I gave up on the poppies after about 5 - 6 of them and then used the thread for straight-line quilting at varying intervals. It looks great and very modern.

This lap quilt will go to the hospital Passages program.


Posted by studio3d@ccgmail.net at 7:59 PM PDT
Sunday, 2 April 2017
A Little Birdie Told Me
Topic: Quilting

Well, since I gave a sneak peek of this quilt yesterday on the design wall, I thought I'd go ahead and update it with the top finished. It still needs to be sandwiched, quilted and bound.

I'm throwing in a step by step for some of the process, as well.

I started out with a panel of bird pictures, all camped out in the branches of one tree. There are 12 bird pictures on the panel and duplicates on the other half of the fabric.

In deciding how to arrange these I remembered I had a paper-piecing pattern for three birdhouses. I checked and they were about the right size for interspersing with the birds.

This is the pattern cover (bad photo):

I made up four of each style with a consistent sky and a mix of siding and roofs. I had to make one extra for the final layout.

I didn't want to use buttons for the entrance holes like the pattern indicated, so I used a process that I had done on a birdhouse quilt several years ago. Here's the method I used.

I set my machine stitch short (2.0) and set needle down to 'on'. I used black thread throughout.

I started with a plain house:

Then I used black pen to draw a circle on the back of a square of black fabric.

This was centered on the front of the house, right sides together and pinned in place

I very carefully stitched on the lines around the circle

With tiny, sharp-point scissors I cut a whole through both layers leaving about 3/16 from the stitching line

From whichever side the stitching showed best I snipped right up to the stitching leaving very narrow fringes

You can see how finely cut the fringes are

Pushed all of the black fabric through the hole to the wrong side of the house


Used a wooden tool to smooth and press the opening round and flat

Took to the pressing surface and steam ironed completely flat

Cut a length of wooly or eyelash yarn in light tan (amout 3 inches)

Drape it on a second square of black mimicing the curve of the bottom of the hole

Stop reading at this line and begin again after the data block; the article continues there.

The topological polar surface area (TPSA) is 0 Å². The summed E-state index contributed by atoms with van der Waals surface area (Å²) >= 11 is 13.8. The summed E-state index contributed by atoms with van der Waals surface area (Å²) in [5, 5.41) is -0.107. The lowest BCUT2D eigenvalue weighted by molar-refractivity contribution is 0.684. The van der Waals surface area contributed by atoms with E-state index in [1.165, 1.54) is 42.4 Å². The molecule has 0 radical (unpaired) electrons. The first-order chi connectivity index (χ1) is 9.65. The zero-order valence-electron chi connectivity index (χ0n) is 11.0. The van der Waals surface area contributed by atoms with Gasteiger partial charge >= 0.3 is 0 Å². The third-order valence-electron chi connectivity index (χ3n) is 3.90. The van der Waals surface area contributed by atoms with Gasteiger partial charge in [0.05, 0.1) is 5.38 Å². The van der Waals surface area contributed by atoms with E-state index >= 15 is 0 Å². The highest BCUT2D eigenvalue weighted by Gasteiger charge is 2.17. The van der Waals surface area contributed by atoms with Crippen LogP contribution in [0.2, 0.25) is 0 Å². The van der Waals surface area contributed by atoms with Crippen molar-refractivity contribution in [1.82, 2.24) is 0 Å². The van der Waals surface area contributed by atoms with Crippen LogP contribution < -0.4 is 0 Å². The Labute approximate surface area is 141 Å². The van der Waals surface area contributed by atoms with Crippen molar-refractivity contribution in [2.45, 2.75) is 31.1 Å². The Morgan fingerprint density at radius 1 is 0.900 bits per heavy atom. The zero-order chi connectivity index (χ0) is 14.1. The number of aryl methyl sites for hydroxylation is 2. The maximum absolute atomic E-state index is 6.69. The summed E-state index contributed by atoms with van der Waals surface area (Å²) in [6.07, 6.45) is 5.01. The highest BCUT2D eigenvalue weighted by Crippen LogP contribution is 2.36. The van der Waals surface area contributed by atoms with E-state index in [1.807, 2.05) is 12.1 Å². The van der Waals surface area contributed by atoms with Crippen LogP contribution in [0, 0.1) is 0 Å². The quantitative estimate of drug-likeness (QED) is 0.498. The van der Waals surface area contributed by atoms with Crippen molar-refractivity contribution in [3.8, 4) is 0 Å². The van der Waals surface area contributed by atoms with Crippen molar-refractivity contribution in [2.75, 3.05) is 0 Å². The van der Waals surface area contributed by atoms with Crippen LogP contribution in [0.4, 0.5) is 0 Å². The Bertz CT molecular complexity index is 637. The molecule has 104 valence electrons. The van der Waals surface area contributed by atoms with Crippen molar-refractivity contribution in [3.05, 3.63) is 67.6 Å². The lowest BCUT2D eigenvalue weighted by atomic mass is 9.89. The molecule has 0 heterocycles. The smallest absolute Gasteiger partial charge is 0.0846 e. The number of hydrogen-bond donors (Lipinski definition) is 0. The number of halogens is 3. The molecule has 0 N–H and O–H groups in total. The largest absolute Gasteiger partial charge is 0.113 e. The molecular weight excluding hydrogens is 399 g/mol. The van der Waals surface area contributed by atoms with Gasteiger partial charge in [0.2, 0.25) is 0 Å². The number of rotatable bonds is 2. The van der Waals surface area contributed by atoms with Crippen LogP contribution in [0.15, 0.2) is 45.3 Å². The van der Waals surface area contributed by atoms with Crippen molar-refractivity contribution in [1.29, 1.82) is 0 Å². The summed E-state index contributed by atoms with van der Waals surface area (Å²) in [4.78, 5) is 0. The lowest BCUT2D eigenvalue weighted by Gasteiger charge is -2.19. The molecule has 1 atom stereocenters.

Lay the birdhouse on top of the yarn, allowing just a fringe to peek out

Carefully top-stitch around the hole very close to the edge to secure the yarn and the backing in place

Trim the two layers of black about 1/2 inch from the stitching

One house done

Return houses to the layout

Trim all the birds to a standard size (mine were cut at 5 x 6 inches) and cut the birdhouse blocks the same

Assemble the top

Borders of complementary fabric were added

After quilting I will finish this with a black binding.

The top measures 27 wide by 32 tall and will be a wall hanging for the fireplace.


UPDATED 4/11/17


I finished this off by quilting around one main bird in each panel and around each birdhouse:

I attached a hanging sleeve to the top border and bound it with black.

Here is the finish:

I like this very much!




Posted by studio3d@ccgmail.net at 12:01 AM PDT
Thursday, 9 March 2017
When The Bough Breaks
Topic: Quilting

When Pinterest popped up with a picture of a Swoon Block I immediately envisioned it as a single big block for making a baby quilt.

I had identical fabrics in three colors. (Color rendition is poor as they are actually cream, steel grey and shell pink.) This is 40 inches square made up of 4-inch units.

Because of the little branches printed on the fabrics I used an embroidery stitch of leafy vines for quilting. I used the stitch to outline every block of color and separate the border from the block. I also used it to hold down the binding.

The backing uses the same shell pink fabric.



Posted by studio3d@ccgmail.net at 8:07 PM PST
Tuesday, 28 February 2017
Flower Girl
Topic: Quilting

Three baby quilts in a row? What's up with that?

Our church donates to a local pregnancy clinic (Hope 360) and our quilt group that meets at the church makes donation quilts for them to give the new babies.